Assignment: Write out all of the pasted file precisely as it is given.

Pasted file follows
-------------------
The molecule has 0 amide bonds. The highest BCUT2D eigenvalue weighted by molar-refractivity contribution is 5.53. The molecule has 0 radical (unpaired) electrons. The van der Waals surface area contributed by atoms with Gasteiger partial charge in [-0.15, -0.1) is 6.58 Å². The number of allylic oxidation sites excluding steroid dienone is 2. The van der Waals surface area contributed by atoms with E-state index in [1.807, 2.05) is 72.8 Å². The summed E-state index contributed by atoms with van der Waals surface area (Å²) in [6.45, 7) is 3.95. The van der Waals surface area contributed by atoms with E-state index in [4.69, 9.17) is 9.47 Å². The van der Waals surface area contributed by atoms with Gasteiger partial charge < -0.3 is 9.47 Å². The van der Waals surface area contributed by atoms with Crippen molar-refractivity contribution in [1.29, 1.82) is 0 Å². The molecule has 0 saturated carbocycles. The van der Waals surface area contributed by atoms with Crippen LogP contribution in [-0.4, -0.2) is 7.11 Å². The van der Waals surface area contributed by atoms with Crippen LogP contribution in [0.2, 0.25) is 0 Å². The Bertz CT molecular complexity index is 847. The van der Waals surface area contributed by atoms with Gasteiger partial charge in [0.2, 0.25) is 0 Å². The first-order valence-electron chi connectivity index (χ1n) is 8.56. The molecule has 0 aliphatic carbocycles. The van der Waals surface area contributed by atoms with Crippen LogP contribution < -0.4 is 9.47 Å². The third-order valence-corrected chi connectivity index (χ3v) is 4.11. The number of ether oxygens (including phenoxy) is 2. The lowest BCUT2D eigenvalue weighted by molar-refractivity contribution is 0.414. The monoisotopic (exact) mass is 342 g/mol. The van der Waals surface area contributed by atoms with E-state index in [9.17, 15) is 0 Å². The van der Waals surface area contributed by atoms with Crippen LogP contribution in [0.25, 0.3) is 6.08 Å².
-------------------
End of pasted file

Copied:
The molecule has 0 amide bonds. The highest BCUT2D eigenvalue weighted by molar-refractivity contribution is 5.53. The molecule has 0 radical (unpaired) electrons. The van der Waals surface area contributed by atoms with Gasteiger partial charge in [-0.15, -0.1) is 6.58 Å². The number of allylic oxidation sites excluding steroid dienone is 2. The van der Waals surface area contributed by atoms with E-state index in [1.807, 2.05) is 72.8 Å². The summed E-state index contributed by atoms with van der Waals surface area (Å²) in [6.45, 7) is 3.95. The van der Waals surface area contributed by atoms with E-state index in [4.69, 9.17) is 9.47 Å². The van der Waals surface area contributed by atoms with Gasteiger partial charge < -0.3 is 9.47 Å². The van der Waals surface area contributed by atoms with Crippen molar-refractivity contribution in [1.29, 1.82) is 0 Å². The molecule has 0 saturated carbocycles. The van der Waals surface area contributed by atoms with Crippen LogP contribution in [-0.4, -0.2) is 7.11 Å². The van der Waals surface area contributed by atoms with Crippen LogP contribution in [0.2, 0.25) is 0 Å². The Bertz CT molecular complexity index is 847. The van der Waals surface area contributed by atoms with Gasteiger partial charge in [0.2, 0.25) is 0 Å². The first-order valence-electron chi connectivity index (χ1n) is 8.56. The molecule has 0 aliphatic carbocycles. The van der Waals surface area contributed by atoms with Crippen LogP contribution < -0.4 is 9.47 Å². The third-order valence-corrected chi connectivity index (χ3v) is 4.11. The number of ether oxygens (including phenoxy) is 2. The lowest BCUT2D eigenvalue weighted by molar-refractivity contribution is 0.414. The monoisotopic (exact) mass is 342 g/mol. The van der Waals surface area contributed by atoms with E-state index in [9.17, 15) is 0 Å². The van der Waals surface area contributed by atoms with Crippen LogP contribution in [0.25, 0.3) is 6.08 Å².